On the other side of the Atlantic, commodity traders are suffering a spate of unpopularity.
The Commodity Futures Trading Commission is conducting a study into whether speculation in futures markets helped pump commodity prices last year. Oil speculators are being portrayed as particularly nasty after they allegedly helped propel crude prices to $147 a barrel in March 2008.
The CFTC already regulates agricultural futures contracts held by investors (as opposed to traders in physical commodities who are considered by benign). According to the Houston Chronicle is now considering imposing position limits on investors in crude oil, natural gas, and other energy commodities too.
Goldman, one of the biggest commodities players in the US, is unsurprisingly among those opposing the idea.
But while US regulators are painting commodities traders as the spawn of the devil, European regulators are less bothered by them.
The Wall Street Journal says an FSA study into the horrors of commodity trading failed to unearth any evidence that speculators were implicated in big commodity price swings; the FSA put changes down to economic uncertainty instead.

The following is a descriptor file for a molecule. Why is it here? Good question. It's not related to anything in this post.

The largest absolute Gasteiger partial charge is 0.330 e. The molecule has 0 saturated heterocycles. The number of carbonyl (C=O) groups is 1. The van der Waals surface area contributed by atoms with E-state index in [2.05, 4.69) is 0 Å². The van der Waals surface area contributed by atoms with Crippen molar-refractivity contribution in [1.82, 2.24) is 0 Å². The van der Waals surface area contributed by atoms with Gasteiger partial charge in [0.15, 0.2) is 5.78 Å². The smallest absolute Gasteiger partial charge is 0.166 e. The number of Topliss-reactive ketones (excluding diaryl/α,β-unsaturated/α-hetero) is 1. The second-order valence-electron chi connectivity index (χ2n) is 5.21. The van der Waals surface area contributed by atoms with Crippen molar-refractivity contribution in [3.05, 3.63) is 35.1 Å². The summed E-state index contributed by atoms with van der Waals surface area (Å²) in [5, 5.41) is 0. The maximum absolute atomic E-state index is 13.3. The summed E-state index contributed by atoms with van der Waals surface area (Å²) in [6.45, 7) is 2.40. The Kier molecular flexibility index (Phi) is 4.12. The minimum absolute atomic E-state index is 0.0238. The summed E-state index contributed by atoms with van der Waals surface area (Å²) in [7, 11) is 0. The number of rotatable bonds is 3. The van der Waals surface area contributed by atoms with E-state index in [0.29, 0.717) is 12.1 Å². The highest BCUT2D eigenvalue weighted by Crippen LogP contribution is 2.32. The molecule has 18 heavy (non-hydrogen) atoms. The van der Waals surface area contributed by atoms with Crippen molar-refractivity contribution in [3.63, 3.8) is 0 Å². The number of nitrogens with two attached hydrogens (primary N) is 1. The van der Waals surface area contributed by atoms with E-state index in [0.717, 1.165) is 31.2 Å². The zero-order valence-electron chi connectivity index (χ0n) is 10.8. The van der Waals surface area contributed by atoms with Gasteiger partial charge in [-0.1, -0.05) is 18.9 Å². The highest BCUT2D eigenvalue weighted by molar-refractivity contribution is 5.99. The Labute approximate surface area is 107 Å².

All of this may yet work wonders for London commodities jobs. Alexander McDonald, chief executive of the London Energy Brokers Association, says that in the first instance, CFTC intervention is likely to drive trading to the OTC market.
If the CFTC decides to regulate this too (which it looks like it might), McDonald says it may benefit less regulated markets in London or Singapore. "If you're not working on an exchange you can book OTC trades anywhere, and London and Singapore are big oil trading centres," he says.
Alternatively, Alphaville points out that US commodities houses may simply opt to evade new restrictions by getting into the physicals market. Goldman and GLG are there already.